alasta: I've always wondered how easy it is to circumvent an electronic immobiliser. When the system detects the presence of the key it must close a circuit somewhere, so surely you could just short out that circuit? I guess the trick is finding the correct wires to short among a massive wiring loom.


People who work at the motor car companies know all of this information and they are able to hotwire a car within seconds.

In South Africa there are a couple of large motor car industries, BMW, Toyota, VW/Audi, Mercedes Benz.

Guess which model cars are stolen the most.





632 posts

Ultimate Geek
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  Reply # 965531 12-Jan-2014 16:05 Send private message

alasta: I've always wondered how easy it is to circumvent an electronic immobiliser. When the system detects the presence of the key it must close a circuit somewhere, so surely you could just short out that circuit? I guess the trick is finding the correct wires to short among a massive wiring loom.


Car electronics are a bit more complex than that. Not a lot of analogue used.

http://en.wikipedia.org/wiki/CAN_bus

563 posts

Ultimate Geek
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  Reply # 965532 12-Jan-2014 16:06 Send private message

alasta: I've always wondered how easy it is to circumvent an electronic immobiliser. When the system detects the presence of the key it must close a circuit somewhere, so surely you could just short out that circuit? I guess the trick is finding the correct wires to short among a massive wiring loom.

It'd be a bit harder than it was now you have computer controlled fuel and spark control, though Diesel might be a lot easier. 

For alarms with immobilisers, thieves used to disable the alarm (usually by tearing it out from under the dash), then break the ignition and listen. It's obvious to the trained ear, which part of the system isn't working and there's only three things to worry about, fuel pump, spark, and starter motor. Once you know, fix it.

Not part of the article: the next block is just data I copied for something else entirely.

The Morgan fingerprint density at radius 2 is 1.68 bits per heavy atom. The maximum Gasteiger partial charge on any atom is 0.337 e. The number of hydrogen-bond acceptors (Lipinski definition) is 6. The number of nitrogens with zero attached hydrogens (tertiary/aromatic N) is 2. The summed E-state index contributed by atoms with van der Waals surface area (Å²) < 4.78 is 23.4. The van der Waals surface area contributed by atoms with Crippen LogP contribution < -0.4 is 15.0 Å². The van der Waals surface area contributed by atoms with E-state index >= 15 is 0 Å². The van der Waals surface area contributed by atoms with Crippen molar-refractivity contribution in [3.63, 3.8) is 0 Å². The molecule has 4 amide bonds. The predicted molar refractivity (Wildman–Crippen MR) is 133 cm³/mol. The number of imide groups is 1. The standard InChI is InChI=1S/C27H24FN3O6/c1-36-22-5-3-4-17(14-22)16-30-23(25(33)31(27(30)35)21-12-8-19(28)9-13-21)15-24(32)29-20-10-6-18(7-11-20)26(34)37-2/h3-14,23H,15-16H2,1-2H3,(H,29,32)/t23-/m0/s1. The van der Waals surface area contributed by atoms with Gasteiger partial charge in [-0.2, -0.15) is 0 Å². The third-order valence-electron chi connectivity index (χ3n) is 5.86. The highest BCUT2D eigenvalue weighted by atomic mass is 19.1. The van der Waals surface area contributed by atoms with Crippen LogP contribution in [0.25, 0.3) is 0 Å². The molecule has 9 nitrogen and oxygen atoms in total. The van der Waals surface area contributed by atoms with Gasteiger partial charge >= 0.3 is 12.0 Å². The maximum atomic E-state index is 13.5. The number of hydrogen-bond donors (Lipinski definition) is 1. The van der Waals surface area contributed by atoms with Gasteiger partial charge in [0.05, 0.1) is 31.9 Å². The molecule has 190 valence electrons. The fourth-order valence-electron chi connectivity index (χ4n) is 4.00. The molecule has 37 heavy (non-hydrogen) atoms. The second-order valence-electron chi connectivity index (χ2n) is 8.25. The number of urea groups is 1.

197 posts

Master Geek
+1 received by user: 32


  Reply # 965537 12-Jan-2014 16:13 Send private message

yeah for newer cars with factory immobilisers and an electronic key - you do pretty much need the keys - so this is enough to deter/stop most average scumbags

the days of a slide hammer and screw driver are numbered thankfully...

334 posts

Ultimate Geek
+1 received by user: 55


  Reply # 965541 12-Jan-2014 16:17 Send private message

tcpdump: Hi,

I saw a Police email saying:

Auckland City District Police are looking for a couple of distinctive looking
vehicles believed to be responsible for a number of serious offences in the
wider Auckland region.

One is a black X5 BMW Stationwagon 2004 Reg No DEP 915, the other is a black
AUDI 1.8 Stationwagon 2004 Reg No CFE 878.



I'm wondering how were they able to steal them, you can't simply hotwire these cars.
The only explanation would be if they somehow got the keys and then just took off with the cars.

Thoughts?


In England, a well established MO is to turn up at a big supermarket with two folks in a car. Cruise the carpark until you spot a target vehicle with an empty space nearby. Reverse into the empty space and sit there waiting. When somebody returns to the car, evaluate their suitability as a victim. You really want a woman on her own with a lot of shopping to put in the boot. If it looks good, the passenger gets out of the car and walks past the target vehicle. Whack the driver over the head with a sock full of pool balls, pick up the key and drive off.